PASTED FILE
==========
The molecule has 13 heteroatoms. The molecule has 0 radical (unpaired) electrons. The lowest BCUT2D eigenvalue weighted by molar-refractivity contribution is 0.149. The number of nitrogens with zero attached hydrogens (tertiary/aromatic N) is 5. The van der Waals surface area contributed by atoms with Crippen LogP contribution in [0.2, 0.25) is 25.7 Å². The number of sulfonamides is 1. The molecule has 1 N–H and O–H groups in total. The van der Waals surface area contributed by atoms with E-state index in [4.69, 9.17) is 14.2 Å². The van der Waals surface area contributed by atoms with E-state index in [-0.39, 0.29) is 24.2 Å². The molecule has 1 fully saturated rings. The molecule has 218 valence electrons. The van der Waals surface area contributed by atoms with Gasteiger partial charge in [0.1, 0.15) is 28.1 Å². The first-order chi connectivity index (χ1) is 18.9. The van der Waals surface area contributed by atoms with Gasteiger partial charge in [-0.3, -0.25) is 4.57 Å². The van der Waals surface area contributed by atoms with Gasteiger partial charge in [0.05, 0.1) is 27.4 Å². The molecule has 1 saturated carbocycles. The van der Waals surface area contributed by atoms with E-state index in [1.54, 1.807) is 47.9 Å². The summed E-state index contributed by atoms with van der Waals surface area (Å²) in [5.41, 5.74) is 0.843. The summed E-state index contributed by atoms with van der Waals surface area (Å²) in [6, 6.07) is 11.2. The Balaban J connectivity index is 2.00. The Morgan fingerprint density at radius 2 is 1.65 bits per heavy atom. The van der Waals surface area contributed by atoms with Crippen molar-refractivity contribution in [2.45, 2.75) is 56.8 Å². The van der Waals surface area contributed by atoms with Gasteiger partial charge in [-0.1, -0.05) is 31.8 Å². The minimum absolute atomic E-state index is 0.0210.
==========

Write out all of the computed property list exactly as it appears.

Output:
The molecule has 13 heteroatoms. The molecule has 0 radical (unpaired) electrons. The lowest BCUT2D eigenvalue weighted by molar-refractivity contribution is 0.149. The number of nitrogens with zero attached hydrogens (tertiary/aromatic N) is 5. The van der Waals surface area contributed by atoms with Crippen LogP contribution in [0.2, 0.25) is 25.7 Å². The number of sulfonamides is 1. The molecule has 1 N–H and O–H groups in total. The van der Waals surface area contributed by atoms with E-state index in [4.69, 9.17) is 14.2 Å². The van der Waals surface area contributed by atoms with E-state index in [-0.39, 0.29) is 24.2 Å². The molecule has 1 fully saturated rings. The molecule has 218 valence electrons. The van der Waals surface area contributed by atoms with Gasteiger partial charge in [0.1, 0.15) is 28.1 Å². The first-order chi connectivity index (χ1) is 18.9. The van der Waals surface area contributed by atoms with Gasteiger partial charge in [-0.3, -0.25) is 4.57 Å². The van der Waals surface area contributed by atoms with Gasteiger partial charge in [0.05, 0.1) is 27.4 Å². The molecule has 1 saturated carbocycles. The van der Waals surface area contributed by atoms with E-state index in [1.54, 1.807) is 47.9 Å². The summed E-state index contributed by atoms with van der Waals surface area (Å²) in [5.41, 5.74) is 0.843. The summed E-state index contributed by atoms with van der Waals surface area (Å²) in [6, 6.07) is 11.2. The Balaban J connectivity index is 2.00. The Morgan fingerprint density at radius 2 is 1.65 bits per heavy atom. The van der Waals surface area contributed by atoms with Crippen molar-refractivity contribution in [2.45, 2.75) is 56.8 Å². The van der Waals surface area contributed by atoms with Gasteiger partial charge in [-0.1, -0.05) is 31.8 Å². The minimum absolute atomic E-state index is 0.0210.